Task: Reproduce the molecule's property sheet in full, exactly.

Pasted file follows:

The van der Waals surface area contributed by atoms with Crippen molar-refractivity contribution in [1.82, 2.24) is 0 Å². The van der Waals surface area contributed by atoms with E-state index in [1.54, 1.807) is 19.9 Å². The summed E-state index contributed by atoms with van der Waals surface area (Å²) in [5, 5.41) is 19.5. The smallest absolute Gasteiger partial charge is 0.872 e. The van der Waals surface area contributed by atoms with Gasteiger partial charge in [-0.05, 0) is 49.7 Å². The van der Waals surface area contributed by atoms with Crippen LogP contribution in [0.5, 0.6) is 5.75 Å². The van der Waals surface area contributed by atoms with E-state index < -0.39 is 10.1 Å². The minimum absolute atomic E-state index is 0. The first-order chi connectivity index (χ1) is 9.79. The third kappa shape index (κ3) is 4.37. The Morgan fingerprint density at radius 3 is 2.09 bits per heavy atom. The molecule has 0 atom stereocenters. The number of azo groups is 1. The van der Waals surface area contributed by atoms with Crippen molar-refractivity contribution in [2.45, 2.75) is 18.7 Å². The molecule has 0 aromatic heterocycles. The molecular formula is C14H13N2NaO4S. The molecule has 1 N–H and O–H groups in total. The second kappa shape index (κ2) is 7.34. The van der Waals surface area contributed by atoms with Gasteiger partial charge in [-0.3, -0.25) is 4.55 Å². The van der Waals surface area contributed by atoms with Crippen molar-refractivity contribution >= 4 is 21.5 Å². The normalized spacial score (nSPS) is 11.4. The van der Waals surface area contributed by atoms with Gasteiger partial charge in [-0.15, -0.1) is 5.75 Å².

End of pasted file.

The van der Waals surface area contributed by atoms with Crippen molar-refractivity contribution in [1.82, 2.24) is 0 Å². The van der Waals surface area contributed by atoms with E-state index in [1.54, 1.807) is 19.9 Å². The summed E-state index contributed by atoms with van der Waals surface area (Å²) in [5, 5.41) is 19.5. The smallest absolute Gasteiger partial charge is 0.872 e. The van der Waals surface area contributed by atoms with Gasteiger partial charge in [-0.05, 0) is 49.7 Å². The van der Waals surface area contributed by atoms with Crippen LogP contribution in [0.5, 0.6) is 5.75 Å². The van der Waals surface area contributed by atoms with E-state index < -0.39 is 10.1 Å². The minimum absolute atomic E-state index is 0. The first-order chi connectivity index (χ1) is 9.79. The third kappa shape index (κ3) is 4.37. The Morgan fingerprint density at radius 3 is 2.09 bits per heavy atom. The molecule has 0 atom stereocenters. The number of azo groups is 1. The van der Waals surface area contributed by atoms with Crippen molar-refractivity contribution in [2.45, 2.75) is 18.7 Å². The molecule has 0 aromatic heterocycles. The molecular formula is C14H13N2NaO4S. The molecule has 1 N–H and O–H groups in total. The second kappa shape index (κ2) is 7.34. The van der Waals surface area contributed by atoms with Gasteiger partial charge in [-0.3, -0.25) is 4.55 Å². The van der Waals surface area contributed by atoms with Crippen molar-refractivity contribution >= 4 is 21.5 Å². The normalized spacial score (nSPS) is 11.4. The van der Waals surface area contributed by atoms with Gasteiger partial charge in [-0.15, -0.1) is 5.75 Å².